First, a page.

“Mississippi Sissy”–gay in the South

Sessums, Kevin, “Mississippi Sissy”, St. Martin’s Press, 2007.

Gay in the South

Amos Lassen

Kevin Sessums has written the book that I always wanted to write and surely did a much better job than I could ever have done. Growing up in the South can be quite an experience but couple that with coming out gay in the South and you have a story. In “Mississippi Sissy” Sessums tells his story and as I read it I was reminded of many of the same experiences I had had a decade and a half before he did.

Of course, Sessums could write this book. He has a literary background being a contributing editor to “Allure” magazine and having done the same for fourteen years at “Vanity Fair”. He was also editor of “Interview” Magazine and his work has been seen between the covers of several other magazines as well. He has the credentials that I have always wanted. Besides he wrote the book I wanted to write. I should hate him but I don’t—I admire him and I love his book. He says all the things I have ever wanted to say but and he says them well.

In the 1960’s the South was a very different place than it is now. There were several places where a gay man could more or less be himself; New Orleans, Atlanta, Miami. By and large no one in the South dared to exhibit difference—conformity was the rule. We went to high school and then college, entered a profession, and wore Brooks Brother’s seersucker suits with white bucks. Those of us that were differed suffered at the hands of others. There was both verbal and physical abuse.

Unlike myself, Sessums is from a small town—Forest, Mississippi. He was orphaned by the time he was eight years old and he was somewhat of a loner. He had secrets which he kept to himself and he learned that he could survive by keeping what family he had close to him. He also learned to disregard taunts. The racist South was no place to be gay and as Sessums shows us the trials and tribulations he had growing up, we are let into a part of American history that somewhat embarrasses us now.

As a child Sessums had been molested many times—including once in a restroom at a movie and twice by a minister. When he was a teen, he discovered the body of his best friend, housemate and housemate after he had been bludgeoned to death. He was very lucky to have survived himself.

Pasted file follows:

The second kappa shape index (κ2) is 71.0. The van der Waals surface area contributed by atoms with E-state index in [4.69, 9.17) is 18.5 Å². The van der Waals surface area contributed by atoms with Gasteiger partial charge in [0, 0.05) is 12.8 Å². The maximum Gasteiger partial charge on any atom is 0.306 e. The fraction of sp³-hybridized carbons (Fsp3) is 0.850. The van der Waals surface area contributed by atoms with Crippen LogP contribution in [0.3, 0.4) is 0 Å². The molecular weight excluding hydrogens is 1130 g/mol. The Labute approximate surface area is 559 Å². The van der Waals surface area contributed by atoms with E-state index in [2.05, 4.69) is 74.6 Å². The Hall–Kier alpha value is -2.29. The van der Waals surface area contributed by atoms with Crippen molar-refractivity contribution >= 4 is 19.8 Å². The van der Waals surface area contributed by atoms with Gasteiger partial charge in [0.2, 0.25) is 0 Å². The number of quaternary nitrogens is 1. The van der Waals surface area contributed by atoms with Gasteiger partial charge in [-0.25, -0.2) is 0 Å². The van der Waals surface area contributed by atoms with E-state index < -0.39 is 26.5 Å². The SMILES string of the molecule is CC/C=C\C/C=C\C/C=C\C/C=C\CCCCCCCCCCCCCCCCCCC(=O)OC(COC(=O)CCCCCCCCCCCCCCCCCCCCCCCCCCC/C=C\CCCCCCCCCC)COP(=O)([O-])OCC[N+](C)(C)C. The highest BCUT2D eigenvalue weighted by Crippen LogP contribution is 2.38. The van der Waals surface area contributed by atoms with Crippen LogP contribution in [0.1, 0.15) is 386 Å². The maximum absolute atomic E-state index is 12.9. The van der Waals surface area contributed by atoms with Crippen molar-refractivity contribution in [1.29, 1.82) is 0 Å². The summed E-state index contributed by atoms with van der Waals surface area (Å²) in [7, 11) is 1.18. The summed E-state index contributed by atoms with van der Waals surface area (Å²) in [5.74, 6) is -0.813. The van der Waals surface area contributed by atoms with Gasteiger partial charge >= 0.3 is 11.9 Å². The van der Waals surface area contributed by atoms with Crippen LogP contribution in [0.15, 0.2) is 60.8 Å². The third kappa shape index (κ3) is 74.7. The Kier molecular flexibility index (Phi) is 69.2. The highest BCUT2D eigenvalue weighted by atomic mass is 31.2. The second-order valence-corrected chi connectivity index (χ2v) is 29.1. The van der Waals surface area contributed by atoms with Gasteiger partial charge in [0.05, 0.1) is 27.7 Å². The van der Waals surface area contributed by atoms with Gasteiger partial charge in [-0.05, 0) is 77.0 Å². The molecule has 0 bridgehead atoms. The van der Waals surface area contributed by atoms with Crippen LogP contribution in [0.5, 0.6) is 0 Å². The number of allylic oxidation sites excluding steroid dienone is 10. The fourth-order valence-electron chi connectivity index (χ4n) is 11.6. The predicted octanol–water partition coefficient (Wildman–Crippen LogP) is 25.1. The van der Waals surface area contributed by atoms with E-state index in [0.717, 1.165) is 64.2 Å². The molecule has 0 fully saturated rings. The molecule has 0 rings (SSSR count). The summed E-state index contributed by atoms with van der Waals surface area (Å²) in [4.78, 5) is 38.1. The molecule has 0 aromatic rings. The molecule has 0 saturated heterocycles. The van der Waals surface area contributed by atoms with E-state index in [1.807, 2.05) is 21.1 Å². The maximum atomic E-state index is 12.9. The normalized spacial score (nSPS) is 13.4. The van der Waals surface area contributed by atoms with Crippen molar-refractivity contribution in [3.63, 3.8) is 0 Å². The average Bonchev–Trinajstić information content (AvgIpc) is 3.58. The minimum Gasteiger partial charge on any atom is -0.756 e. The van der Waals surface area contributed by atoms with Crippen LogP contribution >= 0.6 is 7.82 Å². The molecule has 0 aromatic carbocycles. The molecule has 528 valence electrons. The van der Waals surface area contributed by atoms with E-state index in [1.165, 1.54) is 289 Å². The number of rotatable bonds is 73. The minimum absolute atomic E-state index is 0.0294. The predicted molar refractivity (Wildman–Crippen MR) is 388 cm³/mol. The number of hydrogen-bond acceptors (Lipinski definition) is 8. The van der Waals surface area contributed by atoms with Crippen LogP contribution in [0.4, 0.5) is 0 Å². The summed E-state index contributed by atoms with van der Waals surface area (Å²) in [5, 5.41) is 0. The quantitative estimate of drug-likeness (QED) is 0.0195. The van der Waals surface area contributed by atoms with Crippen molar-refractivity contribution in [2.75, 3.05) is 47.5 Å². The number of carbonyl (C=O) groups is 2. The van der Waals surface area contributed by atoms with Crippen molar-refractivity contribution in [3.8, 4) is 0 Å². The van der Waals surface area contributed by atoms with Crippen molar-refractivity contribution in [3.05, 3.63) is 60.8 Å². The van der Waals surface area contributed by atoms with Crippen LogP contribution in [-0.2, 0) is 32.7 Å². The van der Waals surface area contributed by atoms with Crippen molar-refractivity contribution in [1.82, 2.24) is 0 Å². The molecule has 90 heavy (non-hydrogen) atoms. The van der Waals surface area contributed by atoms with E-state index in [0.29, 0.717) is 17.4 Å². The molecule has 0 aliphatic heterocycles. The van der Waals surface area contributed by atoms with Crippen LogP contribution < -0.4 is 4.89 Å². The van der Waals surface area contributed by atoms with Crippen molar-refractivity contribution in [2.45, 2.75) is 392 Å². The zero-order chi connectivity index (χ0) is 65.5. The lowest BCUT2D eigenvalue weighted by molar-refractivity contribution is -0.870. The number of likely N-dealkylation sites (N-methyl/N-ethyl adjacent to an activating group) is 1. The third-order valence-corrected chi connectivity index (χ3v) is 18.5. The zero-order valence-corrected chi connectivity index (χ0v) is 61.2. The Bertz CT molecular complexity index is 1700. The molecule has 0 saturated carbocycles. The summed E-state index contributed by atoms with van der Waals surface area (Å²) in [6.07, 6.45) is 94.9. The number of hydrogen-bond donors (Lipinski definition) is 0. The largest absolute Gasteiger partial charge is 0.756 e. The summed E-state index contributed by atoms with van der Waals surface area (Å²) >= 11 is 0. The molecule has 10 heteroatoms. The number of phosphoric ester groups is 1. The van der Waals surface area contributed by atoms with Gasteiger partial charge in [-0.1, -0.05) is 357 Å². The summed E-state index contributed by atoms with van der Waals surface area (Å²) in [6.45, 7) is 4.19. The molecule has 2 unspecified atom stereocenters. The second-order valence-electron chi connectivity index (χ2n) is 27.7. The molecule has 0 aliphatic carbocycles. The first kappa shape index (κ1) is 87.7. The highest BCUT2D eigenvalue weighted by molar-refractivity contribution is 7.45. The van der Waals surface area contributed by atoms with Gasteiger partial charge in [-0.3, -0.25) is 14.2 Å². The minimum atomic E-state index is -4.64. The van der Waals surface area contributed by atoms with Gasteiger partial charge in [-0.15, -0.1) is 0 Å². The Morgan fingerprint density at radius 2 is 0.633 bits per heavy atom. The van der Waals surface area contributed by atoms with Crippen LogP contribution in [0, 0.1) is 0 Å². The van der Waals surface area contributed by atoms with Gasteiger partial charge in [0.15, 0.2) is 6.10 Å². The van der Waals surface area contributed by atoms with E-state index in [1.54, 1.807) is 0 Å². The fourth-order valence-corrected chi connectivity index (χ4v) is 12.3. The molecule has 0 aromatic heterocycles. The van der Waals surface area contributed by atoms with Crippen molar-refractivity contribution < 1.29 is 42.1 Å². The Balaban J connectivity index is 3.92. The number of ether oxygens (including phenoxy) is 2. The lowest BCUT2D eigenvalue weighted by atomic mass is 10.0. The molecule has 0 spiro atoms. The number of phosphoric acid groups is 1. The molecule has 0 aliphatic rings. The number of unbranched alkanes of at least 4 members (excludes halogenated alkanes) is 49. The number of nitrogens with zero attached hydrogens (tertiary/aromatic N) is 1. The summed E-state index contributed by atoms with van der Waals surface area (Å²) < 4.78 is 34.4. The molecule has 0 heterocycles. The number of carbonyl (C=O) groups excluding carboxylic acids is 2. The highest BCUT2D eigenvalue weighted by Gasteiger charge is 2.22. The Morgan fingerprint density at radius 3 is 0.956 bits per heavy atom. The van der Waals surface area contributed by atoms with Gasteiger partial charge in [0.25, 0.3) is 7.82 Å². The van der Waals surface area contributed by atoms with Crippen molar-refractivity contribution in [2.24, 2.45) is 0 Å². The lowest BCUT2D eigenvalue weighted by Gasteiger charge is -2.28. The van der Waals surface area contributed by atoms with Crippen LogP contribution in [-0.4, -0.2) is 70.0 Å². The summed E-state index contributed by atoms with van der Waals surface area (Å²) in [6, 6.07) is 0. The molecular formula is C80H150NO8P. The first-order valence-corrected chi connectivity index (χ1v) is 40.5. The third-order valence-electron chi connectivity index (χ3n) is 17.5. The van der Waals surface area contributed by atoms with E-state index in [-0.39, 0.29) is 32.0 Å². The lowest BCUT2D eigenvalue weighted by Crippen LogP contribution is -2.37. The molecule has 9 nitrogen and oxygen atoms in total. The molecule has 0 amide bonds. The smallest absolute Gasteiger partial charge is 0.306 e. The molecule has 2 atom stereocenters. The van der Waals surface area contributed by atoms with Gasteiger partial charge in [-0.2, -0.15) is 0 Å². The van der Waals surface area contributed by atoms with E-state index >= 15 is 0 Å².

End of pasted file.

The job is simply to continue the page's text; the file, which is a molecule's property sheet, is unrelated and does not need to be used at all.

Sessums is also quite graphic in describing his sexual apparatus and masturbatory techniques. His arrogance about his appearance and equipment, unfortunately, hinders the flow of his prose. But that is all I can blame him for. He had the tenacity to put his sorrowful past into writing so we can all be better because of it. He has suffered but he has survived. He touches on many important issues relevant to growing up gay and he does so with great style.

Sessums has a dry wit that pervades his book and his insight is clear and absolutely amazing. He is a hero for having written this book; he is even more of a hero because his book so deeply touches us and will touch anyone who has ever felt like he is different. His writing his deep and meaningful but so are the wounds he carries with him. Yet, as deeply as he has been hurt, he has bounced back as a survivor and even with a terribly ugly past, he has managed to maintain his incredible dignity. This is one book you do not want to miss. It is tender, it is funny, it is sad and it is “outrageous”.

To be able to write about your home town and remain objective is no easy feet. To look back on the people that called you “sissy” and write about them in a matter of fact manner is very difficult. Thomas Wolfe, the great Southern author said “You can’t go home again”. Sessums went home and re-examined it and delivered to us a hauntingly beautiful memoir. I owe him so much for that.

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